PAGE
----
What you need to know about text messaging for doctors and healthcare providers

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Image credit: istockphoto.com/portfolio/MJ_Prototype

Using text messaging to communicate with patients is a great way to boost their engagement and loyalty. This is how to get your practice into the text messaging game. It’s becoming more common for people to decline phone calls, according to the Pew Research Center. As a result, many businesses are seeking to keep in touch with their clients. In the business world, text messaging has reemerged for the first time in a long time.

If you’re in healthcare, texting is a competitive advantage. This new tool has made it easier than ever for patients to communicate with your practice. 63 percent of respondents stated that they would move to a company that offered text messaging as a method of communication if they were offered. You can’t just send a text to your friends and family and expect to use text messaging in healthcare. Several best practices must be followed in order to keep your office running efficiently and your patients happy.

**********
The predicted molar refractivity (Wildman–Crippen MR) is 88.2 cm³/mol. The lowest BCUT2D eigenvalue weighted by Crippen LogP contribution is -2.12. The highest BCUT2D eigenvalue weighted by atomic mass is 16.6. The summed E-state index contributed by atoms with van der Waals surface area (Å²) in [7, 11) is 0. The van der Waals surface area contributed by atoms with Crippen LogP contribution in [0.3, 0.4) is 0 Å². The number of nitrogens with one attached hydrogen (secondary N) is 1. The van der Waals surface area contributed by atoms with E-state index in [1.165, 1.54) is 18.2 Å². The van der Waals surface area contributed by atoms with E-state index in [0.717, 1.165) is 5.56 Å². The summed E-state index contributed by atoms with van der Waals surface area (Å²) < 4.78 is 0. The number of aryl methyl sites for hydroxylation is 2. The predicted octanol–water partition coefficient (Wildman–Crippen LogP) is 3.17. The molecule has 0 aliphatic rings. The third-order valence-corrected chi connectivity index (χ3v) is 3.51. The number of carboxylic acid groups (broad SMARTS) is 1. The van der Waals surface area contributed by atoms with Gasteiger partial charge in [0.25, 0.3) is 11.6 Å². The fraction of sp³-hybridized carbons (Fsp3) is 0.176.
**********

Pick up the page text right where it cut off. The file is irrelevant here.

Best practices for texting patients

The first step is to become familiar with the rules.

In the event that you utilize text messaging to communicate with your patients, they may be subject to various rules. Before sending a message to a patient, be sure you have their consent. It is considered that the patient has agreed to receive texts from you to answer questions or remind them of appointments if you obtain their phone number through appointment scheduling or intake forms.

There is no limit on how long a patient chooses to receive text messages from their doctor. Replying to a message with the word “unsubscribe” will remove a patient from the list.

Because text messages are not encrypted, PHI should not be sent by text message. Because of the dangers of communicating PHI over an unencrypted communication channel, HIPAA-compliant text messaging is only possible if your patients have approved to receive such texts.